In Zeniff's case, it led to many wars and bloodshed with the Lamanites, the drifting of the people from the Lord under the reign of Noah, the murder of a prophet, the loss of their liberty, years of heavy taxes and burdens, and contentions amongst the people.  He could not foresee these things.  But they happened.  And for what?  Because he wanted not just ANY land, but THAT land.  He was clinging to the past nostalgically, and ascribing an increased value to that specific land which was inflated and not real.

How many times do we do this in our own lives?  You really want to marry a specific person, so you get creepy about them.  You really want to get married, so you jump at the first opportunity despite obvious signs that it is a bad match.  You really want children, so you either go to inappropriate lengths to get them (such as sleeping around to get pregnant when you are not married), or you waste the rest of your life accomplishing nothing because you are too busy whining about how you were robbed.  You really want to do well in some worldly goal (a certain job or skill, perhaps), so you sacrifice everything (including family and/or personal integrity) to get it.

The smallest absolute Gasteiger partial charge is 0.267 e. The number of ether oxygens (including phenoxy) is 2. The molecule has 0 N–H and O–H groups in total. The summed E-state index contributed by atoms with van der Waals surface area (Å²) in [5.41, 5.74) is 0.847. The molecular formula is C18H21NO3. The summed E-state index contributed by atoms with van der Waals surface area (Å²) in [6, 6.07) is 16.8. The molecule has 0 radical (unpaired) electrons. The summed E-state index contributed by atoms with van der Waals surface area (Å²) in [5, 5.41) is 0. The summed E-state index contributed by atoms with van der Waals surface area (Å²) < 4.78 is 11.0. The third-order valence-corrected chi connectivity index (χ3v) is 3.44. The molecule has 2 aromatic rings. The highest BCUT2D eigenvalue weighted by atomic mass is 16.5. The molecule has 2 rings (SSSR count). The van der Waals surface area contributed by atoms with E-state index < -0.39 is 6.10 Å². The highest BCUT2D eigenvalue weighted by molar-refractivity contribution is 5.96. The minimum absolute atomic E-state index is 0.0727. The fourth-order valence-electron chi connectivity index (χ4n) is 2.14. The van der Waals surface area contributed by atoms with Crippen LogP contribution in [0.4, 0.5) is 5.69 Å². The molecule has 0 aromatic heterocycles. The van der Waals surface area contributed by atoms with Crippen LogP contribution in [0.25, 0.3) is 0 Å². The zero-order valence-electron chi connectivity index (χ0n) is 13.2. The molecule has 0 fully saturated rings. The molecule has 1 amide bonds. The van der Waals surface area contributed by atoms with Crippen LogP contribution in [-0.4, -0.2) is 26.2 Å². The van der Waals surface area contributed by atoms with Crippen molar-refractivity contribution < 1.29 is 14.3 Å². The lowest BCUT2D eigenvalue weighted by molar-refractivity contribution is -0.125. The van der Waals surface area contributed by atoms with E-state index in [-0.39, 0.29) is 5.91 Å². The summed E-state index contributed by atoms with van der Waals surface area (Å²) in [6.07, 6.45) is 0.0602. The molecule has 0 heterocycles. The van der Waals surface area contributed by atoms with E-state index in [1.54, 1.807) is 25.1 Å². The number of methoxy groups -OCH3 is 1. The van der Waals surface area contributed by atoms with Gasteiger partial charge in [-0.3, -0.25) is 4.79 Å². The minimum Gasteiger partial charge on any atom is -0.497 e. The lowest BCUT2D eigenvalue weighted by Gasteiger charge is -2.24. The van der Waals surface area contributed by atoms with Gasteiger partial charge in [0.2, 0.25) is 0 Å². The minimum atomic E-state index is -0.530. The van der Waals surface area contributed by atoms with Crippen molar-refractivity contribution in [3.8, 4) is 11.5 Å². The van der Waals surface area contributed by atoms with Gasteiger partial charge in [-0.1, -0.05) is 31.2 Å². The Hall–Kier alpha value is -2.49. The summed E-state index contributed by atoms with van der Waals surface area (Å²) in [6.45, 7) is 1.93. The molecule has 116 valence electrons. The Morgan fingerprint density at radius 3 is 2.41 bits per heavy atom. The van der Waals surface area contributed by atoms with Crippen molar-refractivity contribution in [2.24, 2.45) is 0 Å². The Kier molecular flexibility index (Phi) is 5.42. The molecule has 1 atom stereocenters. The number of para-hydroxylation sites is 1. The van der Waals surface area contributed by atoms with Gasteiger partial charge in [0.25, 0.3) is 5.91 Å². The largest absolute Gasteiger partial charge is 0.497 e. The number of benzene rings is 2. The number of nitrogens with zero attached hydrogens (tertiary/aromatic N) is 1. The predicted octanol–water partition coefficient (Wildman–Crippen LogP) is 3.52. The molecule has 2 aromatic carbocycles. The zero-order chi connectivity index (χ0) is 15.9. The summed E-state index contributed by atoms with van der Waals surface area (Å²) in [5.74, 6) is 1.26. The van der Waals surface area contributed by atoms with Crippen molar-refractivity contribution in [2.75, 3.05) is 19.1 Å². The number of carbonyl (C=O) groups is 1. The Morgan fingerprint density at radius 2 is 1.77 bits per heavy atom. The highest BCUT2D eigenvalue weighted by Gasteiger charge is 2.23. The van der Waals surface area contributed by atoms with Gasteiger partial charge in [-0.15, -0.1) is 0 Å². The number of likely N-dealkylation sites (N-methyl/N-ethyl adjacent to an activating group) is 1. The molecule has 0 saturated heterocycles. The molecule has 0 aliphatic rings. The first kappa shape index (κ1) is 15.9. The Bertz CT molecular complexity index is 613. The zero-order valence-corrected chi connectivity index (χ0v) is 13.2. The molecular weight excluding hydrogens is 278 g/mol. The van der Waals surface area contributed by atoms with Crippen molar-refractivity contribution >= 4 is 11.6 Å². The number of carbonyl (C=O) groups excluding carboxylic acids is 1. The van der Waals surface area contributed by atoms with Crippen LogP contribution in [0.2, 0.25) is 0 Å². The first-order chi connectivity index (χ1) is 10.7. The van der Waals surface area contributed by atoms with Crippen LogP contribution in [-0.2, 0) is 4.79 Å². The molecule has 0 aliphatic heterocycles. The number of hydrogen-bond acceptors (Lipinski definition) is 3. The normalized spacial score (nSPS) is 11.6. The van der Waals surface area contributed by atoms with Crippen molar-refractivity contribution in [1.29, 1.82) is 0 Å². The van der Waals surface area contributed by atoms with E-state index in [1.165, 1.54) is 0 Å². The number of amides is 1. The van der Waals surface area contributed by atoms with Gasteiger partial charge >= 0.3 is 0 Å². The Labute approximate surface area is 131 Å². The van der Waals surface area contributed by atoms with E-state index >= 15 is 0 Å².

All of these desires are good, when accomplished in good and reasonable ways.  But when we carry them too far, we can hurt ourselves and others.

There is a false belief out there that if we really want something, we should NEVER give up on it and we should sacrifice anything and everything to get it.  While hard work and determination are good, we all will have points in our lives when, to remain sane, we MUST re-evaluate the costs and possible rewards involved, and sometimes that means letting go of a goal or desire.  I find this easier to figure out with the inspiration of the Holy Ghost, but most of us have the ability to apply reason to such things, especially if we work to set aside our passionate emotions and look at the situation wisely.